In most cases, money in a special needs trust fund is treated the same as money in any trust fund. It is reported as an asset of the beneficiary on the beneficiary’s Free Application for Federal Student Aid (FAFSA). There are, however, a few nuances and exceptions.
Special needs trusts (also called supplemental needs trusts) are designed to provide money and/or property to a disabled beneficiary without affecting the beneficiary’s eligibility for Supplemental Security Income (SSI) and Medicaid. Congress established the loopholes used to establish special needs trusts by amending 42 USC 1396p in the Omnibus Budget and Reconciliation Act of 1993 [P.L. 103-66]. The beneficiary of a special needs trust does not have access to or control over the money in the trust fund. The trustee may not give money directly to the beneficiary, but may spend the trust funds on goods and services for the benefit of the beneficiary, as specified in the terms and conditions of the trust.
Although the beneficiary does not have access to the money in a special needs trust, the money in a special needs trust must still be reported as an asset of the beneficiary on the beneficiary’s FAFSA and other financial aid forms. The restrictions in a special needs trust are the result of a voluntary restriction imposed by the grantor. Also, most special needs trusts allow the trustee to spend the money in the trust for the beneficiary’s education.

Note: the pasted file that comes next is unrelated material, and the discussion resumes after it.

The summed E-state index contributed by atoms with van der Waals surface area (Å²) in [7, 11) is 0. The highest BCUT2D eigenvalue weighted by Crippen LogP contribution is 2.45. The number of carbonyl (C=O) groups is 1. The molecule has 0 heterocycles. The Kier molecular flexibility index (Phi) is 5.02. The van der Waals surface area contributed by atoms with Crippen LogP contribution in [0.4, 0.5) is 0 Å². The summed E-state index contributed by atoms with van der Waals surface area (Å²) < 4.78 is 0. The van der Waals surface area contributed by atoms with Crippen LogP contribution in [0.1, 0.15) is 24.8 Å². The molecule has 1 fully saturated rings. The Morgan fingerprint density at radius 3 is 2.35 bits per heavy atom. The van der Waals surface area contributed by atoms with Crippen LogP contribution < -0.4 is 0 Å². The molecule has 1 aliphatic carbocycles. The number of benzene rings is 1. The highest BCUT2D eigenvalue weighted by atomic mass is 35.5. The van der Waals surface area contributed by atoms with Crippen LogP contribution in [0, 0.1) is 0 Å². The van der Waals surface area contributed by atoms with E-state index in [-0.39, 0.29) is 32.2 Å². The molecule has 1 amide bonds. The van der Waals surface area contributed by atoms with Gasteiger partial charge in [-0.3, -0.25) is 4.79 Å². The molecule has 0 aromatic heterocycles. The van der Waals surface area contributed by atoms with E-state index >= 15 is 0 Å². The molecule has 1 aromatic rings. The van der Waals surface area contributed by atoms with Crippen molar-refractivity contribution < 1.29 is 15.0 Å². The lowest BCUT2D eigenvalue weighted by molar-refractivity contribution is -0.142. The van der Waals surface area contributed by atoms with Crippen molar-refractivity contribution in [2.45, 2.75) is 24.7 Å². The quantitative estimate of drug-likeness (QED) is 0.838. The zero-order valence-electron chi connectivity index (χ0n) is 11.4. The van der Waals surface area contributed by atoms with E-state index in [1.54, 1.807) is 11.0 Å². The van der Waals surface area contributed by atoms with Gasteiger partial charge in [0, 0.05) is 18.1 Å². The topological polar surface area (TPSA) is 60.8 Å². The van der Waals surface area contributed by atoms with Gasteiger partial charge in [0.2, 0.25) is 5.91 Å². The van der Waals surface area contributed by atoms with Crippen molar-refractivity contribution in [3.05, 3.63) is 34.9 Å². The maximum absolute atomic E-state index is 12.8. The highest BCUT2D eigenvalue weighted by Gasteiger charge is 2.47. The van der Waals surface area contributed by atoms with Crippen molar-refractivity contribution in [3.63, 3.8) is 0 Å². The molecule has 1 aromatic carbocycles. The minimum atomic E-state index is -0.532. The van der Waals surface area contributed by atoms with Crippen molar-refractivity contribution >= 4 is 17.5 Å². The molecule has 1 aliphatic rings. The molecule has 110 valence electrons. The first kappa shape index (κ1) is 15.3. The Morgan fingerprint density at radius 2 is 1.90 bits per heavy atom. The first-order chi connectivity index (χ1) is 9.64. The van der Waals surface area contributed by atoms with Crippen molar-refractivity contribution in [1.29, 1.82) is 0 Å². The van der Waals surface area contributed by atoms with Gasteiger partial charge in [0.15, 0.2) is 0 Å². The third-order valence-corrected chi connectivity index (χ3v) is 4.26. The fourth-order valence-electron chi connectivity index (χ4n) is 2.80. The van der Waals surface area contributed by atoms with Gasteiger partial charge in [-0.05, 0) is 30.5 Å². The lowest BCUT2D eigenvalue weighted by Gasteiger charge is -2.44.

Money in a special needs trust, however, is not reported as an asset on the FAFSA of the beneficiary’s sibling. The special needs trust is considered an asset of the beneficiary. Only assets of the student and a dependent student’s custodial parent(s) are reported as assets on the student’s FAFSA. Sibling assets are disregarded.
The CSS/Financial Aid PROFILE form, however, requires applicants to report the assets of siblings. So, a special needs trust would be reported as an asset on the PROFILE of the beneficiary’s sibling.
If the money in a special needs trust is reported as an asset on a financial aid form, the family should ask the college financial aid administrator for a professional judgment review. Some financial aid administrators will use their discretion to ignore the money in the special needs trust; most will not. However, the financial aid administrator can make adjustments for the high dependent care costs of a special needs child, such as reducing the parent’s income by the amount of unreimbursed expenses for the special needs child.
Achieving a Better Life Experience (ABLE) accounts, however, may be an exception to the treatment of special needs trusts for federal student aid purposes. ABLE accounts were established by the Tax Increase Prevention Act of 2014 [P.L. 113-295] to allow families to save money for disability-related expenses of a disabled beneficiary to supplement but not replace eligibility for SSI, Medicaid and other means-tested federal benefit programs. ABLE account balances of $100,000 or less are disregarded when determining the beneficiary’s eligibility for other federal means-tested benefit programs. ABLE accounts would also not be reported as an asset on a sibling’s FAFSA because the beneficiary is considered to be the owner of the ABLE account, not the parent.